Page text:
The Slow-Motion Bacteria Buried Deep in the Ocean's Floor

To survive in one of the planet’s most energy-limited environments, a hardy group of microbes appears to live at a glacial pace.

A diver swims over a rocky sea floor.
Kampee Patisena / Getty

When algae die, they drift to the ocean floor, their bodies becoming one with the seabed’s muck. This algal rain falls constantly, and as layers of organic matter build up over the years, they bury the bacteria that grow on the seabed. Subsumed in the mire, many bacteria die. But some, a hardy few, survive. And when geochemists and biologists drill down into the seabed and pull up long, black cores that reflect hundreds or thousands of years of accumulation, they find the living descendants of the original bacterial internees.

How do the microbes manage to stay alive down there? Since nothing comes in or out, they must have some way of subsisting on the remains of the algae that buried their ancestors so long ago. So one answer might be that they’ve evolved to make more efficient use of the extremely scanty resources they’re entombed with.

But a recent study in PNAS suggests that something very different is true: The bacteria living meters down, under 5,000 years of dead algae, hardly seem to be evolving at all. In fact they are reproducing extremely slowly, so any adaptation, if it’s happening, would not have much chance to take effect. Although many bacteria double in number every few minutes, these researchers’ calculations suggest that in seabed bacteria, it takes on the order of hundreds of years.

Seabed bacteria are thought to be a peculiar bunch, says Kasper Kjeldsen, a biochemist at Aarhus University in Denmark. You’d have to be, to live like them: “There’s very little energy available when you have to continue eating from the same lunch box” for thousands of years, he says. “It is one of the most energy-limited environments on our planet.” But it has been difficult to study the microbes’ biology, because they will not grow in a Petri dish. Instead, researchers have had to develop techniques for inferring things about them from their DNA, which they can extract from the columns of muck. Because different depths represent known eras—the mud’s age can be pinpointed with carbon dating—it’s possible to study the bacteria’s change over time.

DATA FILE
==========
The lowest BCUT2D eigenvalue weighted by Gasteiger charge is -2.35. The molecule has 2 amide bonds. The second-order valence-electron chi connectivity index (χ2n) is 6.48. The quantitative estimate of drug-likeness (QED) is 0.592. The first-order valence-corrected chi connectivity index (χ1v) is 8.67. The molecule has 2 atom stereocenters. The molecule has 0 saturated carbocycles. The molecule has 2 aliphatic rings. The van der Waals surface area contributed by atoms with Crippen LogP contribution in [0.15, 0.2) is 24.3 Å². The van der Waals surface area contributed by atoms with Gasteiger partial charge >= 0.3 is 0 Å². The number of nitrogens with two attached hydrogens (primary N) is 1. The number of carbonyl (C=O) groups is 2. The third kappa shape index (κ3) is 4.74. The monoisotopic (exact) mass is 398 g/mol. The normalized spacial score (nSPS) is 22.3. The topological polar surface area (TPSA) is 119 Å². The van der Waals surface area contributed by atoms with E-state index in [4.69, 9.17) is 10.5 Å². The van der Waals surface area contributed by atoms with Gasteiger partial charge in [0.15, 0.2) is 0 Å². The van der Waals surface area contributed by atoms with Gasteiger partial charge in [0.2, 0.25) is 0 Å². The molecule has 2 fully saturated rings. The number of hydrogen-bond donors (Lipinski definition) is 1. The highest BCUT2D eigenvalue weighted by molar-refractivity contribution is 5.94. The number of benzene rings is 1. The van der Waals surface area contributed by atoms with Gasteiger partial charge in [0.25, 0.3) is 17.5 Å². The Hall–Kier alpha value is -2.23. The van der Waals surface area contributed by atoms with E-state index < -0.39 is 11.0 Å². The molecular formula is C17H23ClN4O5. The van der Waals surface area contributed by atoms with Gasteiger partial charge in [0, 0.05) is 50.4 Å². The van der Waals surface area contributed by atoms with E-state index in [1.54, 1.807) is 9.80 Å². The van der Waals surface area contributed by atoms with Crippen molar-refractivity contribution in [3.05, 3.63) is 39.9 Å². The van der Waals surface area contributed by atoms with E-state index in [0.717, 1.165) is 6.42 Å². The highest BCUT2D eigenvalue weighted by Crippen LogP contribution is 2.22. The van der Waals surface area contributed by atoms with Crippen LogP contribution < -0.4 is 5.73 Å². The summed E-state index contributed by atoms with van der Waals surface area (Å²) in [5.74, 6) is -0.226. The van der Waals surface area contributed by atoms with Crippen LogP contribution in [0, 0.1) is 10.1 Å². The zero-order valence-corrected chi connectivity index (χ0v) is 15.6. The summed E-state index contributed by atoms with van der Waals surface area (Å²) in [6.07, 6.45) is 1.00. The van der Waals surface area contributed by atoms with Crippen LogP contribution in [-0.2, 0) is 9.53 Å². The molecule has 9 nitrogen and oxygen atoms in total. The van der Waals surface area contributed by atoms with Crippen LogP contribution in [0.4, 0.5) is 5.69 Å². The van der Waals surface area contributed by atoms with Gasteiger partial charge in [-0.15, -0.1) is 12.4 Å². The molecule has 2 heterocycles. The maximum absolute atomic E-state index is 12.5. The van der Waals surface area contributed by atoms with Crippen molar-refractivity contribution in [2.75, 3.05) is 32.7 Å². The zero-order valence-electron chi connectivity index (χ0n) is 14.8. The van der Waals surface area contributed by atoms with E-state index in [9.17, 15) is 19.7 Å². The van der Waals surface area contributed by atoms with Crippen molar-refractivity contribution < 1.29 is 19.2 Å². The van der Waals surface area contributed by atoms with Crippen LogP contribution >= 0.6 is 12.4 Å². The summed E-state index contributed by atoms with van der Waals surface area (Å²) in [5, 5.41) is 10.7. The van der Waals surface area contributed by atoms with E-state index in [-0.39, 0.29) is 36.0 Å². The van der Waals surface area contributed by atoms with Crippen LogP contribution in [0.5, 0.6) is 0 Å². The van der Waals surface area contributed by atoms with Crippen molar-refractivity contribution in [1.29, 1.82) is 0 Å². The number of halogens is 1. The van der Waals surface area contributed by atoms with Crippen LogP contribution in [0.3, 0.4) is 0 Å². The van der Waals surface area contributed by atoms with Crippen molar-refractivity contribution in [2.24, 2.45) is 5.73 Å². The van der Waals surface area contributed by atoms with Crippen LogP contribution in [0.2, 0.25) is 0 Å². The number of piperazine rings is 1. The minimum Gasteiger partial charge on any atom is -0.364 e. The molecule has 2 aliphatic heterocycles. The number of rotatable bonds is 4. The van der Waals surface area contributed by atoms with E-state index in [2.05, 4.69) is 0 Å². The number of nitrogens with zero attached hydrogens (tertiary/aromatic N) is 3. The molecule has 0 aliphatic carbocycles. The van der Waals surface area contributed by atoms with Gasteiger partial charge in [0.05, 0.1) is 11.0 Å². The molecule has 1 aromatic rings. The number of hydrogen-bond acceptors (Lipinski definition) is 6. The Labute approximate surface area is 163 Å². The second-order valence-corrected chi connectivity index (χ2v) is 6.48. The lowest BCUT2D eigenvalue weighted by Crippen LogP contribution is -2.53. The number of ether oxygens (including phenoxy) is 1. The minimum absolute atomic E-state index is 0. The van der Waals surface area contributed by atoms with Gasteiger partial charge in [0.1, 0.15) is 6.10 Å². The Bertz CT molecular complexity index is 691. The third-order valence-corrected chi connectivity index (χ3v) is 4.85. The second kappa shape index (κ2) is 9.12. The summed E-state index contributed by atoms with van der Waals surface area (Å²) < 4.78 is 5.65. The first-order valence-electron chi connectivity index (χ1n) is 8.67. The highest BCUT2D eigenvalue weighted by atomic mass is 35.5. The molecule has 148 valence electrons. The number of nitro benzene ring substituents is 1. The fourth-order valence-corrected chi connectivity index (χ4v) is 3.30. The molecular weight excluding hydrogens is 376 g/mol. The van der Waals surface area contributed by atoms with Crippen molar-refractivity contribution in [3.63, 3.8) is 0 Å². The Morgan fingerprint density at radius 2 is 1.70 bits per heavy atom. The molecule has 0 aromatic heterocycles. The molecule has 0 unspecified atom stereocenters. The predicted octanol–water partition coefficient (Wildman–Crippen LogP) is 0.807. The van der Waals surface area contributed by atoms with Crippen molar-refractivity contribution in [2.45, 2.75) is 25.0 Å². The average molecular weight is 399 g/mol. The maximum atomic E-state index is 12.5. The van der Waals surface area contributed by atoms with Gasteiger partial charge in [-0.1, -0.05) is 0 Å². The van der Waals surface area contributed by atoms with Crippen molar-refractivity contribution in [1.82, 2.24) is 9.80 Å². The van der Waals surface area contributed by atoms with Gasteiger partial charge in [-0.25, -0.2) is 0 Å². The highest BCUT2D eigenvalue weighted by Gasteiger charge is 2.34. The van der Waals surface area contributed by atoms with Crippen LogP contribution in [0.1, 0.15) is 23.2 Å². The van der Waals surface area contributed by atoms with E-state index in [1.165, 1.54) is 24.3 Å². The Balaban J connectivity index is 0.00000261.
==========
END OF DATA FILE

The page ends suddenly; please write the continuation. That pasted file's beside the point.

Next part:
To that end, Kjeldsen and colleagues extracted cores from four sites in Aarhus Bay, and took samples from five different points along each core’s length. Then they sequenced the DNA of individual bacteria from each time point, and compared it with all the others’. They found that the species of bacteria that live in the depths exist on the seabed’s surface as well, though they are comparatively rare among the populations there. That reinforces the idea of a select bunch, better fit for the challenges of being buried alive, persisting after the others die.

The team also found that once the microbes were buried, their DNA did not change. “What we saw was there is a very low genetic diversity with a population across depth and time, in the sediment,” says Kjeldsen. “This tells us that the evolutionary change over time is very, very, very low.”

He continues: “It basically means that those bacteria you find at the surface of the sediment are more or less genetically identical to those that subsist under extreme energy limitation in the deep subsurface sediment. … They possess this ability already from the beginning.”

Next, the researchers monitored the bacteria’s metabolism, using radioactive isotopes. They could estimate how much time it would take, at the observed rate of converting food into energy, for the bacteria to create enough new biomass to replicate themselves. In 400-year-old sediment, the rate was about a replication per year. Deeper, in the 4,900-year-old layer, it was on the order of one per hundred years. This isn’t even the longest generation time ever calculated for bacteria; even deeper in the muck, there are others estimated to grow much more slowly, says Kjeldsen. But these numbers fit with what other groups have found at this depth.

Mutations often arise from mistakes in DNA made when cells duplicate themselves. And if there’s so little energy that replication happens only very slowly, then it makes sense that mutations would only arise very rarely—and that if any of them happened to be helpful, it would take corresponding ages for them to out-compete less-fit brethren. It’s a world moving in slow motion, encased in Jell-O—or rather, in sediment.

Still, the techniques that undergird the paper use certain assumptions, cautions Kjeldsen. For instance, he’s not sure whether the bacteria are actually making new cells, or whether they’re just using the energy to repair themselves. There could be very small genetic changes that the technique doesn’t reveal, too.

“What we don’t know,” he says, “is how much genetic change does it take to gain a competitive advantage? There’s a limit to how subtle of genetic differences we can detect with our method here.” These smaller changes might still be able to make a difference, somehow, in a microbe's ability to survive in a resource-scarce environment. “This is something we are trying to address now,” he says.